Ericulture reeling them in
In a country famed for its silk, eri silkworm farmers are seeking to raise the profile of the environmentally friendly fabric
'They are not fully tamed," says entomologist Tipvadee Attathom, picking up an eri silkworm from the floor. "So they can be naughty sometimes." She puts it back in a tray filled with piles of castor leaves.
We are surrounded by layers of trays placed on metal racks in a temperature-controlled lab at the Center for Excellence in Silk at Kasetsart University's Kamphaeng Saen campus, where Prof Tipvadee and her team have conducted research on Samia ricini, or the eri silkworm, for over a decade.
Other eri caterpillars -- in shades of white, light blue, yellow and green -- wriggle in the tray. They are fed on castor and cassava leaves, and they're eating fast.
Soon they will weave cocoons, which will be harvested to make fine and durable clothes popular in the silk market.
In 1974, the Department of Agriculture first imported eri silkworms into Thailand for research.
Some silkworms were passed to Sutham Areekul, a notable academic and former chancellor of Kasetsart University, who experimented with raising the insects in the North.
But they didn't fare well because of the cool temperature and lack of castor and cassava, the leaves of which are the main food source for eri silkworms. The silkworms were passed to Prof Tipvadee in the 1990s.
She embarked on a mission to promote eri silkworms in the Northeast, where cassava was already planted, with the aim to improve local farmers' income by producing eri silk.
"It was difficult at the time convincing farmers to adopt ericulture. People didn't know much about it. It was a new thing with lots of challenges," she recalls.
But that is not the case today. She and her team have expanded the ericulture network to 600 families in 28 provinces in the North, Northeast and Central regions.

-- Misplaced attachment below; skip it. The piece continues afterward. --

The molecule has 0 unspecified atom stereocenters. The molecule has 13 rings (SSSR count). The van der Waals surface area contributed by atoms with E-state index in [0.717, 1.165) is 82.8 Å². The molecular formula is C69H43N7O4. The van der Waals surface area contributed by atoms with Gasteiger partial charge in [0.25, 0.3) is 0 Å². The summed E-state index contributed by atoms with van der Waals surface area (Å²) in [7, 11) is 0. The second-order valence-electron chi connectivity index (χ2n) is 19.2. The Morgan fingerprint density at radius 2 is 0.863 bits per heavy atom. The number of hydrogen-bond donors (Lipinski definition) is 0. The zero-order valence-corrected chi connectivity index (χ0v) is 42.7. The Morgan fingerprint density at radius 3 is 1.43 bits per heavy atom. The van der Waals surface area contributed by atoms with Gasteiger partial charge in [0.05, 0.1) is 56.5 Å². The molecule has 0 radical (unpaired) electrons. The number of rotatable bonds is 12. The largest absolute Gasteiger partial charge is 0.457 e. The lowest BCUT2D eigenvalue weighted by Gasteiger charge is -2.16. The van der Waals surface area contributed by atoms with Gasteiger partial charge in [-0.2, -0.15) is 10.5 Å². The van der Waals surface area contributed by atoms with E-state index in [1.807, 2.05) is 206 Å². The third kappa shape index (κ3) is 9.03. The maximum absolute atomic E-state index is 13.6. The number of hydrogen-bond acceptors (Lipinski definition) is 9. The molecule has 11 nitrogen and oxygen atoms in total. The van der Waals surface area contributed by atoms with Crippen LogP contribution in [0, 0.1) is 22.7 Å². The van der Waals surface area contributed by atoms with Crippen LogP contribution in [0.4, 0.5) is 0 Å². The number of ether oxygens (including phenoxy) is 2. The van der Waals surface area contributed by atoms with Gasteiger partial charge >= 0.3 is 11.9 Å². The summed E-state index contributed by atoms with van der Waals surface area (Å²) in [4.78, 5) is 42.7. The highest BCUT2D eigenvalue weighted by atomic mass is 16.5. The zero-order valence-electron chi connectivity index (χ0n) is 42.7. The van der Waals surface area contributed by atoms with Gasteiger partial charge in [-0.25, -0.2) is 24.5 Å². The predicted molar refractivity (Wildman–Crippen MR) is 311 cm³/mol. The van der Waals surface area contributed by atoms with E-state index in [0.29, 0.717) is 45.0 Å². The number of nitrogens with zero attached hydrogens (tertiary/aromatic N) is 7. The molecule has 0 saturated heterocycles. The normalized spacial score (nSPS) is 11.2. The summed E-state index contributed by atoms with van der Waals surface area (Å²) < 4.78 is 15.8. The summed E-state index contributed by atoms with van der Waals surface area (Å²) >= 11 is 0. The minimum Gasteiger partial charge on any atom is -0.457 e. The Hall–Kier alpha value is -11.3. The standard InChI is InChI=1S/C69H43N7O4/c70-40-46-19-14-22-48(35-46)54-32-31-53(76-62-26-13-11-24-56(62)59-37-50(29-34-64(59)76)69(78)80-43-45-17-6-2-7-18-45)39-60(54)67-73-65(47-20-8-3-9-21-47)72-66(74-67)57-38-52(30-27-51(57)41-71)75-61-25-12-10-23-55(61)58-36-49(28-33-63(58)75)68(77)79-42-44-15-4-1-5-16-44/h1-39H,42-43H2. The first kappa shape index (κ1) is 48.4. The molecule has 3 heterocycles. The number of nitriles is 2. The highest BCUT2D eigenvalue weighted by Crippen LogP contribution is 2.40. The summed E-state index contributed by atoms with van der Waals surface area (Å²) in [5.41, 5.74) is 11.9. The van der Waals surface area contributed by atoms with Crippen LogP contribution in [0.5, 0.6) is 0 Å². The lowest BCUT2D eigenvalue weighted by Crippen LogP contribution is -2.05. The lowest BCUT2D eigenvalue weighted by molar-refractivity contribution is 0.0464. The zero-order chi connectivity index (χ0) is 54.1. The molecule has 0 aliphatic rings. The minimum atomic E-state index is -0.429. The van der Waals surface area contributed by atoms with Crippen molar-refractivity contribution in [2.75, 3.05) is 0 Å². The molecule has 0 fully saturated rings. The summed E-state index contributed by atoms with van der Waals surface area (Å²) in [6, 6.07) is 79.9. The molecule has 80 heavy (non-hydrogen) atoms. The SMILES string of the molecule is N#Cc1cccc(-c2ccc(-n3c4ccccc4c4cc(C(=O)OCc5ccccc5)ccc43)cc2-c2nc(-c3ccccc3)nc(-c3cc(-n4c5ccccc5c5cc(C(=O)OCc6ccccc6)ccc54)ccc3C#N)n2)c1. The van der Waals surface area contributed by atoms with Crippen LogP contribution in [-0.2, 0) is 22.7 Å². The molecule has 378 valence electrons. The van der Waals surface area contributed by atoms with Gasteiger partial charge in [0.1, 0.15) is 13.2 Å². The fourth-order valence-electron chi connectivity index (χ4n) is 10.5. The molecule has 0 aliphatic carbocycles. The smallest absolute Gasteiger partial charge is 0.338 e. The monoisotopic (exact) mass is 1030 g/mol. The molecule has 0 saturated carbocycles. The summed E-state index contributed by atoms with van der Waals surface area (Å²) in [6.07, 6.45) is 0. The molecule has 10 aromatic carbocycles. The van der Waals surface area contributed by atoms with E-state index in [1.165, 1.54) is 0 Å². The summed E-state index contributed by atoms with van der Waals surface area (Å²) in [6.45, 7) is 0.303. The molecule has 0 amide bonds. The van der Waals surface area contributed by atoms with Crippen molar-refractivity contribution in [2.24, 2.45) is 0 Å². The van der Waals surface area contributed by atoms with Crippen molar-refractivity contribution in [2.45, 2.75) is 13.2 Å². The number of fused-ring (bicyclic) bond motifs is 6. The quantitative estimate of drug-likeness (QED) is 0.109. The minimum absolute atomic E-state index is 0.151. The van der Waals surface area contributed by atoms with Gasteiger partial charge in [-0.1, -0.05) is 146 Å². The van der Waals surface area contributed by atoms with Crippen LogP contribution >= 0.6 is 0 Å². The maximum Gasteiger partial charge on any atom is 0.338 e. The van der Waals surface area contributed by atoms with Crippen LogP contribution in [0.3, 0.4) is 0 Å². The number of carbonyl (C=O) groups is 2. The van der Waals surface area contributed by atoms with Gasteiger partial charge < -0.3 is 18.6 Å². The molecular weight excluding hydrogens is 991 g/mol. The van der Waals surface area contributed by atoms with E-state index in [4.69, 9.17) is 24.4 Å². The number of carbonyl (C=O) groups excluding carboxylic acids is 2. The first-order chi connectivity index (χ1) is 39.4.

The lab of the Center for Excellence in Silk is a major provider of silkworm eggs and know-how to Thai farmers.
In recent years, cassava has been planted widely in drought-prone areas while being promoted for energy plants.
Over 570,000 households have planted cassava, according to the Office of Agricultural Economics. Cassava farms cover a total 8.64 million rai, with the Northeast accounting for half.
Despite the readily available food source for eri silkworms, ericulture faces a challenge: how to encourage clean technology in eri silk production and help it gain more recognition in the era of fast fashion.
Eri silk is staple fibre, unlike the commercial Bombyx mori that is a continuous filament.
MELLOW YELLOW: Eri silk yarn is dyed in a concoction made of plants leaves at Baan Tab Klai village in Uthai Thani's Ban Rai district.
It's used to make durable and supple clothes, known for its thermal property that is warm in winter and cool in summer. The fibre's texture is cottony, not glossy like Bombyx silk, which makes it suitable for everyday wear. However, the champion of the market has always been Brombyx silk -- known as mulberry silk because it's made from the cocoons of silkworms that eat mulberry leaves.
Mulberry silk is referred as a luxury product, often used to make traditional costumes and exported to the high-end market.
In 2013, according to the Department of Sericulture, 71,630 traditional farmers raised mulberry silkworms. Mulberry plantations covered 39,570 rai. About 287,771 kilogrammes of mulberry silk was produced.
On an industrial scale, 2,552 farmers produced mulberry cocoons with 15,520 rai of mulberry plantations, creating 145,072kg of silk.
Eri silk holds a very small share, with several hundred farmers raising eri silkworms.
Despite the small market share, some communities in Thailand are trying to promote eri silk for the eco-friendly market with support from the Center for Excellence in Silk and the Thailand Research Fund.
At Baan Tab Klai village in Uthai Thani's Ban Rai district, eri silkworm farmers formed a small collective to produce eri silk products using clean technology -- shunning hazardous chemicals and using natural dyes and good wastewater management in their home factories.